An unprecedented analysis on Global Harmful Algal Blooms launched by IOC

An unprecedented analysis of almost 10,000 Harmful Algal Bloom (HAB) events worldwide over the past 33 years was launched by UNESCO's Intergovernmental Oceanographic Commission.

The first-ever global statistical analysis examined ~9,500 HABs events over 33 years and found that the harm caused by HABs rises in step with growth of the aquaculture industry and marine exploitation and calls for more research on linkages.


Launch of Ocean Literacy Training Courses to support the Decade 07 April 2021

Free Ocean Literacy Training Courses, hosted by UNESCO’s Intergovernmental Oceanographic Commission, with the contribution of the Government of Sweden and the Government of Flanders, empowered relevant stakeholders to understand and promote the objectives of the Ocean Decade.

As recognizing the role that education plays in increasing awareness about the state of the ocean is a priority, these trainings generated a broad dialogue to better identify how to transform ocean knowledge into actions. A total of 56 speakers from 29 countries participated in these trainings which gathered 87 participants (government officials, educators, the media, and the public) from 35 countries.

All courses provided an overview of the seven Ocean Literacy principles and highlighted the challenges the ocean is facing. Sustainable solutions were presented through successful case-studies such as the Ocean Rescue campaign of Sky News, a programme launched in 2017 to make people aware of plastic pollution; or the Educational Passages, a worldwide project where students are given the opportunity to deploy and track their very own mini boats.

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The Ocean Decade Exhibition: Transforming the image of the ocean to raise awareness about its importance and inspire action through creativity

The Ocean Agency together with UNESCO’s Intergovernmental Oceanographic Commission, Adobe, HP Inc. and other key partners announced the official launch of the Ocean Decade Exhibition – a global exhibition of creativity that aims to raise awareness of the importance of the ocean and inspire greater ocean knowledge and conservation during the pivotal UN Ocean Decade for Sustainable Development 2021-2030 (the Ocean Decade).

The exhibition kicked off this month in the center of Paris at UNESCO headquarters. Over the course of the next months, it will then travel to other UN locations, beginning with UN Headquarters in Geneva, and major conferences and events. The artworks are also being made freely available so anyone can curate and create their own exhibitions. Micro-exhibitions are already being planned and displayed in venues ranging from schools in Paris, to universities and major aquariums across the globe.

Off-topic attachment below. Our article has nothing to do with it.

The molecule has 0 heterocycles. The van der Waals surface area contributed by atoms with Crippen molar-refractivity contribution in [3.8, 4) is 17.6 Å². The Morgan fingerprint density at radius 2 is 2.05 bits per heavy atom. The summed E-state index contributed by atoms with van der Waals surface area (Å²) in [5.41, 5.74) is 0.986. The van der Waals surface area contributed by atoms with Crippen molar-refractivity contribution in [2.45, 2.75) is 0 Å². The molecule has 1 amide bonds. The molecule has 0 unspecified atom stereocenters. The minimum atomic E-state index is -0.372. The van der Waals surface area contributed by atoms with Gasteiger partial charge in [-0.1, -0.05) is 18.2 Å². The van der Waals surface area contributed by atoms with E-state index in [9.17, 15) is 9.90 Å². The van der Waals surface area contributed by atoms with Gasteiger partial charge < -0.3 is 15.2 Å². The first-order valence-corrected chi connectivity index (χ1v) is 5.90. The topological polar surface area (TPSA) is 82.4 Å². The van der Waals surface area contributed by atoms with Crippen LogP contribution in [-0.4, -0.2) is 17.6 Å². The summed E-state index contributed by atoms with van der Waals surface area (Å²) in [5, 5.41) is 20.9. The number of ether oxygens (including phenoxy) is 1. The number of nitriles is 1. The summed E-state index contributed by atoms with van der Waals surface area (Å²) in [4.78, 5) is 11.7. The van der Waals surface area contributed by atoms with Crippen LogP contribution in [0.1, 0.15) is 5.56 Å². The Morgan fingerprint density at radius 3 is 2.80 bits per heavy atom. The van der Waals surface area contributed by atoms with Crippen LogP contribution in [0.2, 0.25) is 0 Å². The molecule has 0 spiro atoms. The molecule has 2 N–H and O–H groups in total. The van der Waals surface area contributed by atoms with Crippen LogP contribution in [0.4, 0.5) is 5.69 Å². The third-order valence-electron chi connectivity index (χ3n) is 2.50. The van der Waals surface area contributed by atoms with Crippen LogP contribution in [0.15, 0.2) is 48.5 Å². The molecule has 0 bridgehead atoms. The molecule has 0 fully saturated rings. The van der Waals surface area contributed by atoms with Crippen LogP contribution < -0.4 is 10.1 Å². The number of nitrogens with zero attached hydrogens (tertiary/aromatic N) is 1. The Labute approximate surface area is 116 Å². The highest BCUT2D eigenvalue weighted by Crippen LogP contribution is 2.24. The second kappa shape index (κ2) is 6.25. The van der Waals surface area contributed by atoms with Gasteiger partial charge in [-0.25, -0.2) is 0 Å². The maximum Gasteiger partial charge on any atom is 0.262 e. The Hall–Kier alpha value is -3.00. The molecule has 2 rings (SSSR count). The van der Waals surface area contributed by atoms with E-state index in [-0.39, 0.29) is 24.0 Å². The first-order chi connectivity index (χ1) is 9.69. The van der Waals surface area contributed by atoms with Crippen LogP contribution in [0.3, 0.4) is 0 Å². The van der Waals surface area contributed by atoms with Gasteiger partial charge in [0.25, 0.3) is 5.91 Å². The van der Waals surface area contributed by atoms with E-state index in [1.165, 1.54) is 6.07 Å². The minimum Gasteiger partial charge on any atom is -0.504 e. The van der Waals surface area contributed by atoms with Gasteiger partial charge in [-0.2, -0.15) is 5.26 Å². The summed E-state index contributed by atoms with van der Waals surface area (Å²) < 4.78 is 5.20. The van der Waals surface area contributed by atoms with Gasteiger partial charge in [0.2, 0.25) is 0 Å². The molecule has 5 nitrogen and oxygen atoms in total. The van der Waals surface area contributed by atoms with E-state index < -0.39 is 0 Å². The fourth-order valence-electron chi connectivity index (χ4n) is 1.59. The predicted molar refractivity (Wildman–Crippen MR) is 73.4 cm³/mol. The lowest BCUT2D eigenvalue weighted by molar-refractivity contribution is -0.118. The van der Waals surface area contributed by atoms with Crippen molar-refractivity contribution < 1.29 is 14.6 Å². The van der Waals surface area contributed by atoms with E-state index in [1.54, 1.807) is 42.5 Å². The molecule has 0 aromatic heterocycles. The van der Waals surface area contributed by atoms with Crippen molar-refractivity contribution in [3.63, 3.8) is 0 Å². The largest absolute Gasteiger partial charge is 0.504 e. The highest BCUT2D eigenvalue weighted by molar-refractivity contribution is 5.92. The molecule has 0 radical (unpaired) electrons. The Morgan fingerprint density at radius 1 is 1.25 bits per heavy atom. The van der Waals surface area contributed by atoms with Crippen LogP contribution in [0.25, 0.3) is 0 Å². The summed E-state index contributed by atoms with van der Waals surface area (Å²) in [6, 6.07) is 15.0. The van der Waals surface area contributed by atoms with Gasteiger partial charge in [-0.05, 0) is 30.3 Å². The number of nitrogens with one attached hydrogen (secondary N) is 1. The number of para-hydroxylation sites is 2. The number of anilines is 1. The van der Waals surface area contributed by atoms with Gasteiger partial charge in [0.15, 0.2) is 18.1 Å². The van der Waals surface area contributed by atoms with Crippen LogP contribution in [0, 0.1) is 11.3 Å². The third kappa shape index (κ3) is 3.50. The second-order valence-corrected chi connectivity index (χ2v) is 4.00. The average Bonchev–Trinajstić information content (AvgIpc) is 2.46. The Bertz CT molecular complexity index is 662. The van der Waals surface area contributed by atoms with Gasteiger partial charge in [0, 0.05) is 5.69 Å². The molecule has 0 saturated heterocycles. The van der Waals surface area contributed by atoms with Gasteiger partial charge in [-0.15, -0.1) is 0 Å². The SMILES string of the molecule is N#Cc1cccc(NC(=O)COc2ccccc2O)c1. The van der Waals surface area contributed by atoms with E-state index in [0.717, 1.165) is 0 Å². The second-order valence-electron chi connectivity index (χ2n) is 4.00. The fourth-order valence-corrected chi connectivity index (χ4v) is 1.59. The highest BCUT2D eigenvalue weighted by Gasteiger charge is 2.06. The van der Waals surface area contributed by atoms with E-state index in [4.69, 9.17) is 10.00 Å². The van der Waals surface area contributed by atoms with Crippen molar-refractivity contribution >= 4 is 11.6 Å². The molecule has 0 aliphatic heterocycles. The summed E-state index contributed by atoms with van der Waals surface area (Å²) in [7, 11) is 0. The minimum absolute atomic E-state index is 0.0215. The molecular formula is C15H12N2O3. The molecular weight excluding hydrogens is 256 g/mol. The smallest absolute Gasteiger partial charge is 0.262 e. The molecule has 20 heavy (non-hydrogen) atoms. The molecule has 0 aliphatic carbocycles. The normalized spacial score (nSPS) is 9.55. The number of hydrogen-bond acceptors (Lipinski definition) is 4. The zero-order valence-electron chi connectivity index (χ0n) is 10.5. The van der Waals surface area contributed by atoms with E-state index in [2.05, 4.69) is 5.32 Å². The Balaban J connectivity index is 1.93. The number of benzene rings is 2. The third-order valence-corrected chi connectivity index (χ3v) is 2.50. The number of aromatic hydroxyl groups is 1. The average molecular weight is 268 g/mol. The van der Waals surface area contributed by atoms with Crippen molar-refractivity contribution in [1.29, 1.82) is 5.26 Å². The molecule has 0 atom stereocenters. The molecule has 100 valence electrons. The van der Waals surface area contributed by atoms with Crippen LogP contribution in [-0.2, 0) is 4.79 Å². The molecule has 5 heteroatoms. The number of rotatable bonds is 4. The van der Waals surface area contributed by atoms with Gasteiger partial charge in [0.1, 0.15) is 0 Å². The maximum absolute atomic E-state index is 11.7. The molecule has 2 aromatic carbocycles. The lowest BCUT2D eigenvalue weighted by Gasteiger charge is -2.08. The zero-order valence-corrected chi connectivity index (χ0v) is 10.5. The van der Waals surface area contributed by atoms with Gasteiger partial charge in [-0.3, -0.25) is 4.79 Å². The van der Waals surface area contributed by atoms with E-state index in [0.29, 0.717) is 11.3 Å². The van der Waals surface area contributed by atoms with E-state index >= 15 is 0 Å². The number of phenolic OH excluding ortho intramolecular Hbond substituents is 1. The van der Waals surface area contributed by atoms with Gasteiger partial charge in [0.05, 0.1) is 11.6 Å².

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Regional initiatives and National Decade Committees

Following the Decade Regional Planning workshops that were held throughout 2019 and 2020, informal stakeholders’ platforms have been established in several regions to advance the identification of regional initiatives and programmes for the Ocean Decade.


Worldwide dedicated structures will play a key role in guiding regional activities to support the development of programmes, projects and activities that will be endorsed as “Decade Actions”.

The Western Tropical Atlantic Regional Planning Group (WTA IPG) was established in July 2020 to advance and coordinate strategic partnerships and actions for the Western Tropical Atlantic region, and benefits from the support of IOCARIBE as its official Secretariat. In 2020, WTA IPG developed a framework of major challenges and actions around each Decade outcomes and will organize a series of virtual workshops to support the elaboration of a regional action plan.

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Eco Magazine: Launch of a Special Digital Issue on the Ocean Decade

The Ocean Decade marks a new era of ocean knowledge and understanding, and offers ocean stakeholders an unprecedented opportunity to drive global change. On 28 May 2021, ECO Magazine and the Intergovernmental Oceanographic Commission of UNESCO revealed that the latest issue of the magazine: a special digital issue on the Ocean Decade.

From citizen science projects and innovative solutions to diverse perspectives on inclusivity and leadership, this edition has it all! Click the link below to know more about inspiring projects implemented to deliver the science we need for the ocean we want: enjoy your reading now!

By aligning with the SDGs, we turn the invisible into the visible

Henry Ford once said, “Setting goals is the first step in turning the invisible into the visible”. It has been long known that setting well-defined goals helps motivate people to achieve them. In 1990, after decades of studies on motivation, pioneering psychologists Dr Edwin Locke and Dr Gary Latham published their Goal-Setting Theory, focusing on what motivates employees in the workplace. So, how does one motivate entire countries to commit to large changes in order to end poverty, establish global peace and save the environment?

This is where the United Nations’ Sustainable Development Goals (SDGs) come in. Sustainable Development is defined as “development that meets the needs of the present without compromising the ability of future generations to meet their own needs” 1. The SDGs, also known as the Global Goals, are a set of 17 detailed, highly ambitious goals that were adopted by all UN member countries in 2015, serving as a united call to action against complex socioeconomical and environmental problems by 2030, such as poverty, climate change and gender discrimination. The SDGs are also integrated, meaning that they take into account that actions of one country or region will have positive or negative effects on other regions.

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